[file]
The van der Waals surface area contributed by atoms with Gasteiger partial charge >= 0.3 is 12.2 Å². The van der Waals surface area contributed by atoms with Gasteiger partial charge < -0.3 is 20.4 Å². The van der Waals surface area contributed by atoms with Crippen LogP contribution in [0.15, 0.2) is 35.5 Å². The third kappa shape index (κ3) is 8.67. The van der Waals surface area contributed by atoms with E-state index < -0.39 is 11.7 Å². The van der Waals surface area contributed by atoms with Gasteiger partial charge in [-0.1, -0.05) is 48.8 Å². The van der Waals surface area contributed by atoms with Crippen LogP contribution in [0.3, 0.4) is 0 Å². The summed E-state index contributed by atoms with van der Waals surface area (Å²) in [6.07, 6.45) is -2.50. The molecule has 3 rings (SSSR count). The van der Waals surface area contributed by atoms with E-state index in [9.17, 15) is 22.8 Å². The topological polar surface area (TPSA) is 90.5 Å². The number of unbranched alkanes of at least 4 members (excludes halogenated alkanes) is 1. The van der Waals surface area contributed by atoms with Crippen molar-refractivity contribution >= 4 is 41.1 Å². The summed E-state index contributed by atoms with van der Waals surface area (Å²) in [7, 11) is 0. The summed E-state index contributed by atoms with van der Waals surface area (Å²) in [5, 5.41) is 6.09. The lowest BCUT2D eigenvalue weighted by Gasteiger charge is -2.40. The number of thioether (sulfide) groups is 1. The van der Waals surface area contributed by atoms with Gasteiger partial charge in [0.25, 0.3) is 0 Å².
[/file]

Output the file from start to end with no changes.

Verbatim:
The van der Waals surface area contributed by atoms with Gasteiger partial charge >= 0.3 is 12.2 Å². The van der Waals surface area contributed by atoms with Gasteiger partial charge < -0.3 is 20.4 Å². The van der Waals surface area contributed by atoms with Crippen LogP contribution in [0.15, 0.2) is 35.5 Å². The third kappa shape index (κ3) is 8.67. The van der Waals surface area contributed by atoms with E-state index < -0.39 is 11.7 Å². The van der Waals surface area contributed by atoms with Gasteiger partial charge in [-0.1, -0.05) is 48.8 Å². The van der Waals surface area contributed by atoms with Crippen LogP contribution in [0.3, 0.4) is 0 Å². The summed E-state index contributed by atoms with van der Waals surface area (Å²) in [6.07, 6.45) is -2.50. The molecule has 3 rings (SSSR count). The van der Waals surface area contributed by atoms with E-state index in [9.17, 15) is 22.8 Å². The topological polar surface area (TPSA) is 90.5 Å². The number of unbranched alkanes of at least 4 members (excludes halogenated alkanes) is 1. The van der Waals surface area contributed by atoms with Crippen molar-refractivity contribution >= 4 is 41.1 Å². The summed E-state index contributed by atoms with van der Waals surface area (Å²) in [7, 11) is 0. The summed E-state index contributed by atoms with van der Waals surface area (Å²) in [5, 5.41) is 6.09. The lowest BCUT2D eigenvalue weighted by Gasteiger charge is -2.40. The number of thioether (sulfide) groups is 1. The van der Waals surface area contributed by atoms with Gasteiger partial charge in [0.25, 0.3) is 0 Å².